12 Sept 2016
No Go Slow for Boho as the One Fashion Style Seen to Unite the States
The Bohemian look defies fashion convention and remains popular across the many and usually varied regional US fashion markets, according to the majority of eager buyers and exhibitors at this year's Dallas Apparel & Accessories Market.
The Bohemian look is still finding favour with buyers and consumers across the US, at least according to the very fashionable folk gathered for The Dallas Apparel & Accessories Market. Prints are also said to be selling well, with loose fits and floral patterns doing better in the Southern and Midwestern states, while West Coast shoppers seem to have a preference for bolder geometrics in a slimmer cut.
Despite tastes in different parts of America usually diverging, boho-chic still remains popular across the whole of the country. The Southern and Midwestern regions, however, are the best markets for floral prints, while bolder geometric patterning has greater appeal on the West Coast.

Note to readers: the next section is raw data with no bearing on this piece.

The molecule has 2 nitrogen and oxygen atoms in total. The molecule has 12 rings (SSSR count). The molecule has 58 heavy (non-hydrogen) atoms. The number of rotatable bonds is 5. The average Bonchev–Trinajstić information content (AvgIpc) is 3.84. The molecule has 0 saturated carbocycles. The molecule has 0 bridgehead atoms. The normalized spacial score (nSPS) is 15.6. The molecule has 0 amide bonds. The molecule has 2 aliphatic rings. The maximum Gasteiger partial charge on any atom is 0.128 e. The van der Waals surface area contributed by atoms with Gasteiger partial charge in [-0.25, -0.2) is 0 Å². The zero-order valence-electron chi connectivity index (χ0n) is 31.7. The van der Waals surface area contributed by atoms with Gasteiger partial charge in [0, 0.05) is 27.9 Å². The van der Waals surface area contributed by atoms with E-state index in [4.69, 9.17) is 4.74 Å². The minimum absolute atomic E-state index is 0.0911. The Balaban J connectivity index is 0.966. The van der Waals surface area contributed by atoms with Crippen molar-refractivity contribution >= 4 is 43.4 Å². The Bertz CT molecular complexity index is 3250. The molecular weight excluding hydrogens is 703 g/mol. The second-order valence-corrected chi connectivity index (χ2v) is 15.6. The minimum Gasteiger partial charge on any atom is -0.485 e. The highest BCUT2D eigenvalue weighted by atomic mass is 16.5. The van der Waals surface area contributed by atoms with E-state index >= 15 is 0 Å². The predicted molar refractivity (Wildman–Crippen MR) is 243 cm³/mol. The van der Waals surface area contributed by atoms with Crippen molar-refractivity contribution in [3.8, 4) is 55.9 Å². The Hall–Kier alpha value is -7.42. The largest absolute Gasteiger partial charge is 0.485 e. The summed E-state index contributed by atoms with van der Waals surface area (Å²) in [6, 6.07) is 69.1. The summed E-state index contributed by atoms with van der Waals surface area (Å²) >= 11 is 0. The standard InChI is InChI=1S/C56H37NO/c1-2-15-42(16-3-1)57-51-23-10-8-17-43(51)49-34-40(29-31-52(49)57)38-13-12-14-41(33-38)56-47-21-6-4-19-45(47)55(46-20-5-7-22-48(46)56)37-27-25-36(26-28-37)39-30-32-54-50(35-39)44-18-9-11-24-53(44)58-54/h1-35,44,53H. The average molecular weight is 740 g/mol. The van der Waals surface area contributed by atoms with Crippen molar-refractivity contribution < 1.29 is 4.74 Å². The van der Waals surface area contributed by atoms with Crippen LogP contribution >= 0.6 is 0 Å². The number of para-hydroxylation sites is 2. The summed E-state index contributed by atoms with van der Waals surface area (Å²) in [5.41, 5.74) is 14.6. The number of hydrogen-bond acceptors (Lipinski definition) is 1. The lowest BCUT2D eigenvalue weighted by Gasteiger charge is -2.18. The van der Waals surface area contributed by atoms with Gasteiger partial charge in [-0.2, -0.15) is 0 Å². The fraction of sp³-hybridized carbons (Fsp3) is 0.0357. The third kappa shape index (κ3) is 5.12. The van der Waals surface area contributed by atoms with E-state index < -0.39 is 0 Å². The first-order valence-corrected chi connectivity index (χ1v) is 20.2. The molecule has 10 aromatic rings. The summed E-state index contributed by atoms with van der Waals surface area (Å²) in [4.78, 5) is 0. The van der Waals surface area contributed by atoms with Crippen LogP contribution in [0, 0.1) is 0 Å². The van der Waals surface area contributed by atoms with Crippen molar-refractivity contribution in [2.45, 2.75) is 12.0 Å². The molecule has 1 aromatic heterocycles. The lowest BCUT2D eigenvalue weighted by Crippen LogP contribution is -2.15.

Overall, attendees at this year's event noted larger, looser cuts working better in the southern states, a preference partly put down to the more generous proportions of the local buying public when compared with their coastal compatriots, though partly also due to the warmer and more humid environment down south. The 'cold shoulder' trend was also well represented across a number of show stands.
Several exhibitors reported that Texas was a particularly good market for tie-dye patterning and traditional western materials, while sports-themed T-shirts were said to sell well across the South. This was particularly the case for any designs featuring American football motifs.